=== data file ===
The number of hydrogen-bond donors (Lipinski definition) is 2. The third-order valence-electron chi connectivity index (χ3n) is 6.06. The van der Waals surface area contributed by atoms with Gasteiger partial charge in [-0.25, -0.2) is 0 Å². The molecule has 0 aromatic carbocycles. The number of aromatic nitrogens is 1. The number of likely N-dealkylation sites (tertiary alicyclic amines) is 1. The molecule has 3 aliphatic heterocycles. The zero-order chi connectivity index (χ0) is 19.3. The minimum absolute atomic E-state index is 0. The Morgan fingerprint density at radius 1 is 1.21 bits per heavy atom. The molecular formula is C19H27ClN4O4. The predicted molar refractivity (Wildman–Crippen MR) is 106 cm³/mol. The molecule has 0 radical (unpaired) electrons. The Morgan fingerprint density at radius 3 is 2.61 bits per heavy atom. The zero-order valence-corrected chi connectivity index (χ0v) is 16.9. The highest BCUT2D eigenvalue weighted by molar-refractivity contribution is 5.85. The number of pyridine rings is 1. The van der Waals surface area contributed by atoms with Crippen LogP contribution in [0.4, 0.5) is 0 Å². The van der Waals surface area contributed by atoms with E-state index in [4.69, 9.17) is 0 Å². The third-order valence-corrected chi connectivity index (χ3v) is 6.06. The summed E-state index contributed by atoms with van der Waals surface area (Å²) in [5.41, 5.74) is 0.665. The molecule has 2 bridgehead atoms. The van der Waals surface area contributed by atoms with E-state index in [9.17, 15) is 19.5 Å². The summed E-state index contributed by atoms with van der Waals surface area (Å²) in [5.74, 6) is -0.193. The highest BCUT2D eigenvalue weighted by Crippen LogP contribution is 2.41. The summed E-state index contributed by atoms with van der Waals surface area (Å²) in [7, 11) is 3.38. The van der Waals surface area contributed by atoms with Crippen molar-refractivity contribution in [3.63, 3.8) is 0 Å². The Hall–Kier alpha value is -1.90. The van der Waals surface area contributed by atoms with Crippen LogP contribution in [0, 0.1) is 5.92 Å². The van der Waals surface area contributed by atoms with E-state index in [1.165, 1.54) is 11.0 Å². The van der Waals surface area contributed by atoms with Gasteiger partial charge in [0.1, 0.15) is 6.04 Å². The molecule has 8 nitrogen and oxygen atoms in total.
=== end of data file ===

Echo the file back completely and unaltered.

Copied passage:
The number of hydrogen-bond donors (Lipinski definition) is 2. The third-order valence-electron chi connectivity index (χ3n) is 6.06. The van der Waals surface area contributed by atoms with Gasteiger partial charge in [-0.25, -0.2) is 0 Å². The molecule has 0 aromatic carbocycles. The number of aromatic nitrogens is 1. The number of likely N-dealkylation sites (tertiary alicyclic amines) is 1. The molecule has 3 aliphatic heterocycles. The zero-order chi connectivity index (χ0) is 19.3. The minimum absolute atomic E-state index is 0. The Morgan fingerprint density at radius 1 is 1.21 bits per heavy atom. The molecular formula is C19H27ClN4O4. The predicted molar refractivity (Wildman–Crippen MR) is 106 cm³/mol. The molecule has 0 radical (unpaired) electrons. The Morgan fingerprint density at radius 3 is 2.61 bits per heavy atom. The zero-order valence-corrected chi connectivity index (χ0v) is 16.9. The highest BCUT2D eigenvalue weighted by molar-refractivity contribution is 5.85. The number of pyridine rings is 1. The van der Waals surface area contributed by atoms with Crippen LogP contribution in [0.4, 0.5) is 0 Å². The van der Waals surface area contributed by atoms with E-state index in [4.69, 9.17) is 0 Å². The third-order valence-corrected chi connectivity index (χ3v) is 6.06. The summed E-state index contributed by atoms with van der Waals surface area (Å²) in [5.41, 5.74) is 0.665. The molecule has 2 bridgehead atoms. The van der Waals surface area contributed by atoms with E-state index in [9.17, 15) is 19.5 Å². The summed E-state index contributed by atoms with van der Waals surface area (Å²) in [5.74, 6) is -0.193. The highest BCUT2D eigenvalue weighted by Crippen LogP contribution is 2.41. The summed E-state index contributed by atoms with van der Waals surface area (Å²) in [7, 11) is 3.38. The van der Waals surface area contributed by atoms with Crippen molar-refractivity contribution in [3.63, 3.8) is 0 Å². The Hall–Kier alpha value is -1.90. The van der Waals surface area contributed by atoms with Crippen LogP contribution in [0, 0.1) is 5.92 Å². The van der Waals surface area contributed by atoms with E-state index in [1.165, 1.54) is 11.0 Å². The van der Waals surface area contributed by atoms with Gasteiger partial charge in [0.1, 0.15) is 6.04 Å². The molecule has 8 nitrogen and oxygen atoms in total.